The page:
Jets' scouting whirlwind: Four quarterbacks, three cities and 6,135 miles

A Jets contingent led by general manager Mike Maccagnan was on hand for Sam Darnold's pro day in Los Angeles, part of a 6,000-mile QB-scouting odyssey. Jordon Kelly/Icon Sportswire

A look at what's happening around the New York Jets:

1. The Great QB Search: The team's hierarchy participated in its own form of March Madness, traveling the country in search of a potential franchise quarterback. The traveling party was general manager Mike Maccagnan, coach Todd Bowles, offensive coordinator Jeremy Bates and vice president of player personnel Brian Heimerdinger.

On Wednesday, they hit Sam Darnold's pro day at USC. On Thursday, they stayed in Los Angeles for a private workout with UCLA's Josh Rosen. On Friday, it was Josh Allen's pro day at Wyoming. On Saturday, it was a private workout with Baker Mayfield in Oklahoma. All told, they traveled 6,135 air miles on commercial airlines (no private jets for this intrepid crew), gathering intel as they prepare to make a franchise-altering decision with the third overall pick in the NFL draft.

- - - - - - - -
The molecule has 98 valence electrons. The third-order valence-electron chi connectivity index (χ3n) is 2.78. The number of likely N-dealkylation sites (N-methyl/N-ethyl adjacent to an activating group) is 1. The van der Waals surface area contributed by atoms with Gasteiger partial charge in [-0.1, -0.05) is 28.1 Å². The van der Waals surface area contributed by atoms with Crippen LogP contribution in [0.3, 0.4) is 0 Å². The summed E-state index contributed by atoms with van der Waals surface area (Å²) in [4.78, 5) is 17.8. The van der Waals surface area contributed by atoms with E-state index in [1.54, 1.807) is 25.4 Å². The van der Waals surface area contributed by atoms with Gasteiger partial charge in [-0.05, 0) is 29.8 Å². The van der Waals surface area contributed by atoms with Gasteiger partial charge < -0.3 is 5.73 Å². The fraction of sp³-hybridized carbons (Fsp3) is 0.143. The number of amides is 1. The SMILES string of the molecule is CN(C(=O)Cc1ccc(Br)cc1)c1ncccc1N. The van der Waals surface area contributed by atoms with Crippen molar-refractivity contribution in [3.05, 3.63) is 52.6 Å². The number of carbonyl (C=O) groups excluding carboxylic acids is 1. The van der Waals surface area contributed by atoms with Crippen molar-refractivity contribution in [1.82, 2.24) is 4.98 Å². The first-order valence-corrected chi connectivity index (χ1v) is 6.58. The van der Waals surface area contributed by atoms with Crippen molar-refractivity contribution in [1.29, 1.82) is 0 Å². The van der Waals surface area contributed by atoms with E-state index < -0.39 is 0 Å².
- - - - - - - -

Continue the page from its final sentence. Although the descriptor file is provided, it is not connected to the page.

Everybody with a TV and a smartphone saw Darnold and Allen crush their pro days. Darnold threw with pinpoint accuracy in the rain and Allen launched missiles in the friendly confines of the Wyoming field house. Like everyone else, the Jets were impressed by Allen's freakish arm strength.

Allen, Darnold and Rosen have the kind of arm talent that makes scouts swoon, but don't dismiss Mayfield from the conversation. There's Mayfield/Jets buzz in the scouting community, enough to make me believe he's still in play with the third pick. This surprises me. As an undersized quarterback from a spread system, he doesn't seem to fit the Maccagnan profile of a classic pocket passer. But Mayfield is a winner with rare accuracy, and he has impressed the Jets' brass in their meetings.